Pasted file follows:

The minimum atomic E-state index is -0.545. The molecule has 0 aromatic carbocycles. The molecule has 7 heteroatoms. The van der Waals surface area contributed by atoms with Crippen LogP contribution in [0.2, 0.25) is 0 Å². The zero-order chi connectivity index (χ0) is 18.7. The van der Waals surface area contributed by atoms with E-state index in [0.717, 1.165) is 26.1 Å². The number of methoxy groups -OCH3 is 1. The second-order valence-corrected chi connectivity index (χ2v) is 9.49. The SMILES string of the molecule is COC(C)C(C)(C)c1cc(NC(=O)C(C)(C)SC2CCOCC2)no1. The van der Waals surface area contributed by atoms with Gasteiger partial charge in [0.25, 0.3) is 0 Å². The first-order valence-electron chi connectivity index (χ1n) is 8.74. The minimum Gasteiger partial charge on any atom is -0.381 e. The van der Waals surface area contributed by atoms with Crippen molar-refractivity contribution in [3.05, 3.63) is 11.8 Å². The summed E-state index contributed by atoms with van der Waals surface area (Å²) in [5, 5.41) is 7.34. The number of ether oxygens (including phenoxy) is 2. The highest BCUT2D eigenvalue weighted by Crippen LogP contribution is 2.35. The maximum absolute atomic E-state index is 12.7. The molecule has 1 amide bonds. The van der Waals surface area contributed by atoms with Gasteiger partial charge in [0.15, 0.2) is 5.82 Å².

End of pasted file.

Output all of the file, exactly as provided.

The minimum atomic E-state index is -0.545. The molecule has 0 aromatic carbocycles. The molecule has 7 heteroatoms. The van der Waals surface area contributed by atoms with Crippen LogP contribution in [0.2, 0.25) is 0 Å². The zero-order chi connectivity index (χ0) is 18.7. The van der Waals surface area contributed by atoms with E-state index in [0.717, 1.165) is 26.1 Å². The number of methoxy groups -OCH3 is 1. The second-order valence-corrected chi connectivity index (χ2v) is 9.49. The SMILES string of the molecule is COC(C)C(C)(C)c1cc(NC(=O)C(C)(C)SC2CCOCC2)no1. The van der Waals surface area contributed by atoms with Gasteiger partial charge in [0.25, 0.3) is 0 Å². The first-order valence-electron chi connectivity index (χ1n) is 8.74. The minimum Gasteiger partial charge on any atom is -0.381 e. The van der Waals surface area contributed by atoms with Crippen molar-refractivity contribution in [3.05, 3.63) is 11.8 Å². The summed E-state index contributed by atoms with van der Waals surface area (Å²) in [5, 5.41) is 7.34. The number of ether oxygens (including phenoxy) is 2. The highest BCUT2D eigenvalue weighted by Crippen LogP contribution is 2.35. The maximum absolute atomic E-state index is 12.7. The molecule has 1 amide bonds. The van der Waals surface area contributed by atoms with Gasteiger partial charge in [0.15, 0.2) is 5.82 Å².